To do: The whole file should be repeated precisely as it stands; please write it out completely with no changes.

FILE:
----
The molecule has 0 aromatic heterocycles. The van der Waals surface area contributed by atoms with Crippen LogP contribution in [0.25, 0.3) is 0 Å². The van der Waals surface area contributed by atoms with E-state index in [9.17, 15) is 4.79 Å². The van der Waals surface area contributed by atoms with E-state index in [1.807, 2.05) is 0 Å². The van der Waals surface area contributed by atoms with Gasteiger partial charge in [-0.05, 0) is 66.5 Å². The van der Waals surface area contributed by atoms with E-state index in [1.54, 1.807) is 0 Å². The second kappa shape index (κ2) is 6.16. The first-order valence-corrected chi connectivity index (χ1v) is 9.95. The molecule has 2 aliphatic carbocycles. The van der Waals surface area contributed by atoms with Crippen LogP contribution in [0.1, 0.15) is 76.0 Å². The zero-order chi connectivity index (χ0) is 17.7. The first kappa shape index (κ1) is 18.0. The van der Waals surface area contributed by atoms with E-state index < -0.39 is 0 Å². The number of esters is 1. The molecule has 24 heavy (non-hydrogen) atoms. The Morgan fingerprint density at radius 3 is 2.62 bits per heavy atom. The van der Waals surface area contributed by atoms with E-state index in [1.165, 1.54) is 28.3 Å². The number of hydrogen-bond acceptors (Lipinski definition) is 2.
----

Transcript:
The molecule has 0 aromatic heterocycles. The van der Waals surface area contributed by atoms with Crippen LogP contribution in [0.25, 0.3) is 0 Å². The van der Waals surface area contributed by atoms with E-state index in [9.17, 15) is 4.79 Å². The van der Waals surface area contributed by atoms with E-state index in [1.807, 2.05) is 0 Å². The van der Waals surface area contributed by atoms with Gasteiger partial charge in [-0.05, 0) is 66.5 Å². The van der Waals surface area contributed by atoms with E-state index in [1.54, 1.807) is 0 Å². The second kappa shape index (κ2) is 6.16. The first-order valence-corrected chi connectivity index (χ1v) is 9.95. The molecule has 2 aliphatic carbocycles. The van der Waals surface area contributed by atoms with Crippen LogP contribution in [0.1, 0.15) is 76.0 Å². The zero-order chi connectivity index (χ0) is 17.7. The first kappa shape index (κ1) is 18.0. The van der Waals surface area contributed by atoms with E-state index < -0.39 is 0 Å². The number of esters is 1. The molecule has 24 heavy (non-hydrogen) atoms. The Morgan fingerprint density at radius 3 is 2.62 bits per heavy atom. The van der Waals surface area contributed by atoms with E-state index in [1.165, 1.54) is 28.3 Å². The number of hydrogen-bond acceptors (Lipinski definition) is 2.